By Donna Aust
Being creatures of habit and expectancy, we often take for granted the presuppositions we hold to be true. We can overlook seemingly insignificant details in current events or characters in our favorite TV miniseries. And we might disregard obscure details surrounding familiar Bible stories we’ve learned growing up. When we bring into focus those details we have routinely dismissed, we begin to shed light on the fuller meaning and purpose that lends to the bigger story.
We can also read the nativity story in our Bibles with this same familiar expectancy. We proudly recite the verses that remind us of our Savior’s birth, however we can miss some of the contextual nuances that the original first century audience might have easily understood. Let’s look at Luke’s account regarding the shepherds:
And in the same region there were shepherds out in the field, keeping watch over their flock by night. And an angel of the Lord appeared to them, and the glory of the Lord shone around them, and they were filled with great fear. And the angel said to them, “Fear not, for behold, I bring you good news of great joy that will be for all the people. For unto you is born this day in the city of David a Savior, who is Christ the Lord” (Luke 2:8–12).
Why would the angels make their first announcement to lowly shepherds? Is there something unique about these shepherds that cultural context and religious practices reveal? Let’s first take a look at who these shepherds are and what was happening on the fields of Bethlehem as they kept watch over their flocks. One thing we know—common shepherds would not have understood the significance of this announcement. But what if they were priestly shepherds?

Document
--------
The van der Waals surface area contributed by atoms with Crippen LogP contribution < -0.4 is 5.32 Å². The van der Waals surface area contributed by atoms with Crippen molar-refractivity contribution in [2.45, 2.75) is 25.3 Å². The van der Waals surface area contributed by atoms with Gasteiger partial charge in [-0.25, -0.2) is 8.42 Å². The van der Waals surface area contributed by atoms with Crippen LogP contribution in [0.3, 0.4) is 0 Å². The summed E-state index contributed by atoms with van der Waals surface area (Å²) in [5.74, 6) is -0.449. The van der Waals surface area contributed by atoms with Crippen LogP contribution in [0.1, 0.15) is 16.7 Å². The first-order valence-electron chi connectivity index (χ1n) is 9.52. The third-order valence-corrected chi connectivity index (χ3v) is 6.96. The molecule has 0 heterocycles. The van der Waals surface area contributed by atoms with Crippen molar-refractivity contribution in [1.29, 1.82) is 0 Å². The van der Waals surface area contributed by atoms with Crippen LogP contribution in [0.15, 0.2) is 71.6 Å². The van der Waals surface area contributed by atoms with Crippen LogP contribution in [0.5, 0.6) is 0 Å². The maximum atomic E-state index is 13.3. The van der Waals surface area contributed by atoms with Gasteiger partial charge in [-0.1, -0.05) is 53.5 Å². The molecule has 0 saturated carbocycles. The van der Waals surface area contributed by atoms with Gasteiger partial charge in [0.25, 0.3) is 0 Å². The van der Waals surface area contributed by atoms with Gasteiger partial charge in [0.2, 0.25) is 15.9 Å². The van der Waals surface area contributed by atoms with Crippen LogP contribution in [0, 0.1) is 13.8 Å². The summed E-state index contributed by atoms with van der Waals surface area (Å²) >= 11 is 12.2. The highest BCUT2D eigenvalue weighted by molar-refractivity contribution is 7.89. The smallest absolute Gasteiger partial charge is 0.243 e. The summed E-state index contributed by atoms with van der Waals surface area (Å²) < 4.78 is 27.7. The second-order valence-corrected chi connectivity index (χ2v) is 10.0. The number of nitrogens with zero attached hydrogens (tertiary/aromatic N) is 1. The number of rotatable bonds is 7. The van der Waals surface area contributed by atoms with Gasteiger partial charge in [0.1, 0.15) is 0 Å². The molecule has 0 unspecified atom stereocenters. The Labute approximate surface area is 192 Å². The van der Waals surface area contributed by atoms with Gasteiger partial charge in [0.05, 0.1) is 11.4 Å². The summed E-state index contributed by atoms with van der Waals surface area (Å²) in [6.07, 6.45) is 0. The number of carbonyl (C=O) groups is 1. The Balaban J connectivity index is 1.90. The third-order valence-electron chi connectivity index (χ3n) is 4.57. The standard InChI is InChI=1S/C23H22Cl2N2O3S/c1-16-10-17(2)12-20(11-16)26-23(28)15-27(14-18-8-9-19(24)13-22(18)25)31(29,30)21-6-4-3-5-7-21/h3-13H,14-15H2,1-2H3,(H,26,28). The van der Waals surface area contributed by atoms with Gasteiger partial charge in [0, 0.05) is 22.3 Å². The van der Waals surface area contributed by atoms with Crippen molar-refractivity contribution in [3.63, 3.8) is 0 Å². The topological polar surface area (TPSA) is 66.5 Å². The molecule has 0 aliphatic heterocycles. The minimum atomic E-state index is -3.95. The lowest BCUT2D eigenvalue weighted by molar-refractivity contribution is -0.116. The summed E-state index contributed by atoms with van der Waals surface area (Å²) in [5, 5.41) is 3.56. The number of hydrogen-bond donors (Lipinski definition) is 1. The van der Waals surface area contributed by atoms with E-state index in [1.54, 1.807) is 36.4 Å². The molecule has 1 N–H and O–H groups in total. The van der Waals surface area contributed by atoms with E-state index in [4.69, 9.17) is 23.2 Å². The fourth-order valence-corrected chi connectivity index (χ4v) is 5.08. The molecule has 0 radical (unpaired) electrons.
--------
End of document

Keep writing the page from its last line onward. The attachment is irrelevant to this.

Biblical scholars tell us that the shepherds in the Luke account were no ordinary shepherds. Unlike common shepherds that would have only been permitted to pasture in wilderness areas, these were Levitical shepherds trained and tasked to tend, guard, and prepare their flock for temple sacrifices (John A. Martin, The Bible Knowledge Commentary). Across the fields of Bethlehem, less than six miles from Jerusalem, lie Migdal Eder, the Tower of Flock, a specific pasture area for temple sheep (Alfred Edersheim, The Life and Times of Jesus, the Messiah). One-year-old male sheep without blemish were sacrificed for the atonement of Israel’s sins, foreshadowing the complete and perfect sacrifice of Jesus on the cross.
It is likely these shepherds would have known about the messianic prophecies. But would they have understood that the promised Messiah had come to be their final, spotless sacrificial lamb replacing their endless cycle of temple sacrifices? Did these priestly shepherds even imagine the profound and eternal significance of the angels’ proclamation? Could they have fathomed what this tiny infant would do for them and the world one day? Luke’s first-century audience would have understood. We can too. We can know that the Lamb of God has come to redeem the world and atone for sin—once and for all.
The Lamb of God is also seen as a Good Shepherd. Throughout Scripture we see metaphoric imagery of God as a shepherd who knows the longings and needs of his flock. Ezekiel portrays a shepherd who seeks lost, broken, and hurting sheep. Those who need deliverance and restoration (Eze 34:11–15). He promises to spiritually nourish and give supernatural rest to his feeble flock. We see this echoed in Jesus’ parable about the shepherd who leaves the ninety-nine to seek and save the one lost sheep (Luke 15:4–7). We are those lost, broken, and hurting sheep who have gone astray and need supernatural rest and peace that only the Good Shepherd can give.
We can rejoice this Christmas with humble gratitude for our Savior’s sacrificial love. Because of His love we can be reconciled back to God and be transformed by the power of the Gospel. All we need is to receive God’s perfect gift wrapped in perfection, grace, and love—our Lord, Jesus Christ. Although we will never know what the priestly shepherds knew that dark, starry night, we do know they “returned, glorifying and praising God for all they had heard and seen, as it had been told them.”